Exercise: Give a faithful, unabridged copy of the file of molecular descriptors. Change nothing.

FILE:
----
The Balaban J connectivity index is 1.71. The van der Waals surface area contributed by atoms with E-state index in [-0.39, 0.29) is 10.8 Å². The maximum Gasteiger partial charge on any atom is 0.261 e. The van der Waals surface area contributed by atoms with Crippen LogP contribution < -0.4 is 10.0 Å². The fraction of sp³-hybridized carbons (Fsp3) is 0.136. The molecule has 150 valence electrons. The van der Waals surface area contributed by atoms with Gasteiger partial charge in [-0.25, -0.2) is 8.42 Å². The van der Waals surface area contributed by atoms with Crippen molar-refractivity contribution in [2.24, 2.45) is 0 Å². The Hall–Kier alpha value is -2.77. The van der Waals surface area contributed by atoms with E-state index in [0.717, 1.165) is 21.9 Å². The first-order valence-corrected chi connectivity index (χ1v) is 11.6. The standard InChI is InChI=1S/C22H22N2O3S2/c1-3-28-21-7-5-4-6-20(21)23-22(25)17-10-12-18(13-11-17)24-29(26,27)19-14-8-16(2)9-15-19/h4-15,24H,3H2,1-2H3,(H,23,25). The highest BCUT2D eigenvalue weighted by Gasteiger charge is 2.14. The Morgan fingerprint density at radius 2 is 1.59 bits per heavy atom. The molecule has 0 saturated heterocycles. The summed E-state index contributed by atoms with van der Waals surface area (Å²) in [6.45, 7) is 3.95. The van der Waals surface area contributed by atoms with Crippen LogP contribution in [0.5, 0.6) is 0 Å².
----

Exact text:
The Balaban J connectivity index is 1.71. The van der Waals surface area contributed by atoms with E-state index in [-0.39, 0.29) is 10.8 Å². The maximum Gasteiger partial charge on any atom is 0.261 e. The van der Waals surface area contributed by atoms with Crippen LogP contribution < -0.4 is 10.0 Å². The fraction of sp³-hybridized carbons (Fsp3) is 0.136. The molecule has 150 valence electrons. The van der Waals surface area contributed by atoms with Gasteiger partial charge in [-0.25, -0.2) is 8.42 Å². The van der Waals surface area contributed by atoms with Crippen molar-refractivity contribution in [2.24, 2.45) is 0 Å². The Hall–Kier alpha value is -2.77. The van der Waals surface area contributed by atoms with E-state index in [0.717, 1.165) is 21.9 Å². The first-order valence-corrected chi connectivity index (χ1v) is 11.6. The standard InChI is InChI=1S/C22H22N2O3S2/c1-3-28-21-7-5-4-6-20(21)23-22(25)17-10-12-18(13-11-17)24-29(26,27)19-14-8-16(2)9-15-19/h4-15,24H,3H2,1-2H3,(H,23,25). The highest BCUT2D eigenvalue weighted by Gasteiger charge is 2.14. The Morgan fingerprint density at radius 2 is 1.59 bits per heavy atom. The molecule has 0 saturated heterocycles. The summed E-state index contributed by atoms with van der Waals surface area (Å²) in [6.45, 7) is 3.95. The van der Waals surface area contributed by atoms with Crippen LogP contribution in [0.5, 0.6) is 0 Å².